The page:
English edit

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Etymology edit

From Middle English mysterie, from Anglo-Norman misterie (Old French mistere), from Latin mysterium, from Ancient Greek μυστήριον (mustḗrion, a mystery, a secret, a secret rite), from μύστης (mústēs, initiated one), from μυέω (muéō, I initiate), from μύω (múō, I shut). Displaced native Old English ġerȳne.

Pronunciation edit

  • enPR: mĭsʹt(ə)rē, IPA(key): /ˈmɪst(ə)ɹi/
  • (file)
  • Rhymes: -ɪstəɹi
  • Hyphenation: mys‧te‧ry, myst‧ery

Noun edit

mystery (countable and uncountable, plural mysteries)

  1. Something secret or unexplainable; an unknown.
    The truth behind the events remains a mystery.
    • 1927, F. E. Penny, chapter 4, in Pulling the Strings:
      The case was that of a murder. It had an element of mystery about it, however, which was puzzling the authorities. A turban and loincloth soaked in blood had been found; also a staff.
  2. Someone or something with an obscure or puzzling nature.
    That man is a mystery.
  3. An account, story, book, film, or play, often with the theme of crime or murder, with a surprise ending that explains all the strange events that have occurred.
  4. (obsolete) A secret or mystical meaning.
    • 1567, Matteo Bandello, Certain Tragical Discourses of Bandello, tr. Geffraie Fenton:
      ...and, not knowing the meaning or misterie of her pollicie, forgat no termes of reproche or rigorous rebuke against his chast doughter.
  5. A religious truth not understandable by the application of human reason alone (without divine aid).
    • 1744 (first printed), Jonathan Swift, A Sermon on the Trinity
      If God should please to reveal unto us this great mystery of the Trinity, or some other mysteries in our holy religion, we should not be able to understand them, unless he would bestow on us some new faculties of the mind.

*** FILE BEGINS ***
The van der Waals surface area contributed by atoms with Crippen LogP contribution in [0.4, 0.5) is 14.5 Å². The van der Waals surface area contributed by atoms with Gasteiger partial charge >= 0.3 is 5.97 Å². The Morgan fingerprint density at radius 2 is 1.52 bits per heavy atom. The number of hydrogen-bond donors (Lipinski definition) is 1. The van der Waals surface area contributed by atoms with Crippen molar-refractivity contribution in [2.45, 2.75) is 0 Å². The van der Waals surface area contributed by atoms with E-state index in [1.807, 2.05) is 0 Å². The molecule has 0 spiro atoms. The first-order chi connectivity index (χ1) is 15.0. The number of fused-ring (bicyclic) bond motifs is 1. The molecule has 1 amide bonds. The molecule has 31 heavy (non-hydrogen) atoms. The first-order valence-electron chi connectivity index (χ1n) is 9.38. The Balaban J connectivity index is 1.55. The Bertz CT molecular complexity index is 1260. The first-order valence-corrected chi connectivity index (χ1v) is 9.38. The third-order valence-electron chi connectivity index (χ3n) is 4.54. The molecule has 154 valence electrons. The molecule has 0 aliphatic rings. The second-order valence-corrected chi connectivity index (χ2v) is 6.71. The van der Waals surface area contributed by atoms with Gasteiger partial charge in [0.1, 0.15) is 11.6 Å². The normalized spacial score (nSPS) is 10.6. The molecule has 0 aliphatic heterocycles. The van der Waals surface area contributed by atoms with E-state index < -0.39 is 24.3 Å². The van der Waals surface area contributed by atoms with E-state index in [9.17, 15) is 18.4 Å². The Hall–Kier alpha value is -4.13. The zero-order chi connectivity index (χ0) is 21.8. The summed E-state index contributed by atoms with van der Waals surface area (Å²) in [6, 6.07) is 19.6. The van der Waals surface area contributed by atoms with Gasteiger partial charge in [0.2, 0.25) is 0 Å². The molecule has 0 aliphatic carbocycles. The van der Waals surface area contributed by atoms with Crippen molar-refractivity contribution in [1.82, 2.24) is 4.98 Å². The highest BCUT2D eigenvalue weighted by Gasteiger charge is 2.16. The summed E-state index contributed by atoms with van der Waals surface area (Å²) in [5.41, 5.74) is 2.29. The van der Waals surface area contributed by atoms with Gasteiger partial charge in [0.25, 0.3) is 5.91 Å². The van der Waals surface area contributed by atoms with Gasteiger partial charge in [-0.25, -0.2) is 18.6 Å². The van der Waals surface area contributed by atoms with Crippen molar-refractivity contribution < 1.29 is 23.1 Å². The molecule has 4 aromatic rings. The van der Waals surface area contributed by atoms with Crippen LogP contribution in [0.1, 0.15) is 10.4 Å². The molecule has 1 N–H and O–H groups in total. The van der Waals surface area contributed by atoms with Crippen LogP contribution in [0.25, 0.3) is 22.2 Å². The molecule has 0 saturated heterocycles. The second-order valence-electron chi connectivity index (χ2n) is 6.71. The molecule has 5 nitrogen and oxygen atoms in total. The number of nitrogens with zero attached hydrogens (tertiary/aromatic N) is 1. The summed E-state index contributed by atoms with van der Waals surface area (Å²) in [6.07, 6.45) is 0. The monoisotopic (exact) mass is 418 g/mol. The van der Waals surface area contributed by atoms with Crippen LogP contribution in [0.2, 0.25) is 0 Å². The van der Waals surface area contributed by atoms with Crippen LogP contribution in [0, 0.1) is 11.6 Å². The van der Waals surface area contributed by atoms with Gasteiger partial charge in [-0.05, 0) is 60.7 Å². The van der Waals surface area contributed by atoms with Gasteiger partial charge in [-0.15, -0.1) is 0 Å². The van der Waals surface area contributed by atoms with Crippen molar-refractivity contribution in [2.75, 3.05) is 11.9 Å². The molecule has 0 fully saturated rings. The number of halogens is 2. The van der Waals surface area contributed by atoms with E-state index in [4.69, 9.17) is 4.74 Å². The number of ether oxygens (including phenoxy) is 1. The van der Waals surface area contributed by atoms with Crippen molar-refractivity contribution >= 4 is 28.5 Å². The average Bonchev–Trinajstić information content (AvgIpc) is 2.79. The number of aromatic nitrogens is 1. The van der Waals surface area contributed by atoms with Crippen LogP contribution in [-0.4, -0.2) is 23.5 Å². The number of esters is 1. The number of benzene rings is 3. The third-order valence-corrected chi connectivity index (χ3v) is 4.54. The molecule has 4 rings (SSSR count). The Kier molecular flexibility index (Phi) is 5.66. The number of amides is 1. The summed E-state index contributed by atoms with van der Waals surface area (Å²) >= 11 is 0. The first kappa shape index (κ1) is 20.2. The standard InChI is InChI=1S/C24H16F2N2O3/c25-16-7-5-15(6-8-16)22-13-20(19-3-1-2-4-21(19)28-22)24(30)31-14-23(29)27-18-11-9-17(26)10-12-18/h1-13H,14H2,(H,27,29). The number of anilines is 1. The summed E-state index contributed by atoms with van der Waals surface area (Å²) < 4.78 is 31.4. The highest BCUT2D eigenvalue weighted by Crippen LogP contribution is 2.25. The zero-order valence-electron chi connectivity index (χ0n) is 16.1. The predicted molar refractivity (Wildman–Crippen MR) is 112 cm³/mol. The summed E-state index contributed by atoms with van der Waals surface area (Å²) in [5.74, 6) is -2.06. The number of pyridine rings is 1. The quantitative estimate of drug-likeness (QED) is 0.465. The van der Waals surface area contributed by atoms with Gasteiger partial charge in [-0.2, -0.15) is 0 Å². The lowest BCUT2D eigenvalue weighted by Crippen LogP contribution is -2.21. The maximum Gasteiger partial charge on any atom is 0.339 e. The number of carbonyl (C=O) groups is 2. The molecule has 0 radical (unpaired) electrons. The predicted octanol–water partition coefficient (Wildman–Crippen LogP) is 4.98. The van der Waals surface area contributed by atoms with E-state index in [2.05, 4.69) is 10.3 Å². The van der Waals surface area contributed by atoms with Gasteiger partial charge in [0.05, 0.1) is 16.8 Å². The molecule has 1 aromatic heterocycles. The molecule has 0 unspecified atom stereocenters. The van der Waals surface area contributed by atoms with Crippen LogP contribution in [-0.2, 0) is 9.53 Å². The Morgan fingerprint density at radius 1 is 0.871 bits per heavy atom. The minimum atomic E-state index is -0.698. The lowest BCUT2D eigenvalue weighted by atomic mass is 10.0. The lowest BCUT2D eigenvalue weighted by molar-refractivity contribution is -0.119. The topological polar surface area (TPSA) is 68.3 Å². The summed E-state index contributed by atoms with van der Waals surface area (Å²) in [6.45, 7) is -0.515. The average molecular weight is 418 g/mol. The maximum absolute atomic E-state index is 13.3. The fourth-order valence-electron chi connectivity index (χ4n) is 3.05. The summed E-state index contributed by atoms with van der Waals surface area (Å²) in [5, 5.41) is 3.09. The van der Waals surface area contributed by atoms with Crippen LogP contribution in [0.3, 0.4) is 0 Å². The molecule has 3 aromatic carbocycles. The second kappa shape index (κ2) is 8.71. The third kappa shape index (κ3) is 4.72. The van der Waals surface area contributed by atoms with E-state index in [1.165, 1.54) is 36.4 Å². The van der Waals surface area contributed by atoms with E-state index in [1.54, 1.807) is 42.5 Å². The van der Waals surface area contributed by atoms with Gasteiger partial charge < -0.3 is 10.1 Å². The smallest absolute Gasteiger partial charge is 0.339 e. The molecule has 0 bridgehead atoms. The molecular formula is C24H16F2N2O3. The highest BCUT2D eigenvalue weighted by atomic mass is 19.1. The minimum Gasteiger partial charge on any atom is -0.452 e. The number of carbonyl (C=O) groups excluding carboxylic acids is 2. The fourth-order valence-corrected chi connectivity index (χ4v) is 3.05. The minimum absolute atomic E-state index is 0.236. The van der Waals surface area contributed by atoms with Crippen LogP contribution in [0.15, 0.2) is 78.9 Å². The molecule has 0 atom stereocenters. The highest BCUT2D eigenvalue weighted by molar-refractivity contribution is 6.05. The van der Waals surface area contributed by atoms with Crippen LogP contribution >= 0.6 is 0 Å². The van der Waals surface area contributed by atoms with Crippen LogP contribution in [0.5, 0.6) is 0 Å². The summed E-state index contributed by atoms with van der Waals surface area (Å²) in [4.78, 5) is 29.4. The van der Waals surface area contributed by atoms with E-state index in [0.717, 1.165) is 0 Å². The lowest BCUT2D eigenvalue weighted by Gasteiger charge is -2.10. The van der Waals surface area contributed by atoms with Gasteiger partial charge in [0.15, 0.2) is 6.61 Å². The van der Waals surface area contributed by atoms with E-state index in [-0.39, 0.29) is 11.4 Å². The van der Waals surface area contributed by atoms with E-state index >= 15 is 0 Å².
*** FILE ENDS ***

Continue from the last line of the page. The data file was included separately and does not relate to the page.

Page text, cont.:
6. (archaic outside Eastern Orthodoxy) A sacrament.
    • 1809, Sir Robert Ker Porter, Travelling Sketches in Russia and Sweden: During the Years 1805, 1806, 1807, 1808:
      There are seven mysteries, or sacraments, in the Greek church, viz. baptism, the chrism (a rite peculiar to this church), the eucharist, confession, ordination, marriage, and the holy oil.
  7. (chiefly in the plural) A secret religious celebration, admission to which was usually through initiation.
    the Mysteries of Mithras
    • 1899 February, Joseph Conrad, “The Heart of Darkness”, in Blackwood’s Edinburgh Magazine, volume CLXV, number M, New York, N.Y.: The Leonard Scott Publishing Company, [], →OCLC, part I, page 196:
      There’s no initiation either into such mysteries.
    • 1928, Lewis Spence, Mysteries of Britain, page v. 123:
      It is, indeed, part of the ritual of the candidate for adeptship into the British mysteries, resembling that for the neophyte into the Osirian, Cabiric or Orphean mysteries.
  8. (Catholicism) A particular event or series of events in the life of Christ.
    The second decade of the Rosary concerns the Sorrowful mysteries, such as the crucifixion and the crowning with thorns.
  9. (archaic) A craft, art or trade; specifically a guild of craftsmen.[1]

Synonyms edit

Derived terms edit

Related terms edit

Translations edit

The translations below need to be checked and inserted above into the appropriate translation tables. See instructions at Wiktionary:Entry layout § Translations.

References edit

Middle English edit

Etymology 1 edit

From Anglo-Norman misterie.

Noun edit


  1. Alternative form of mysterie (mystery)

Etymology 2 edit

From Old French mistere.

Noun edit


  1. Alternative form of mysterie (duty)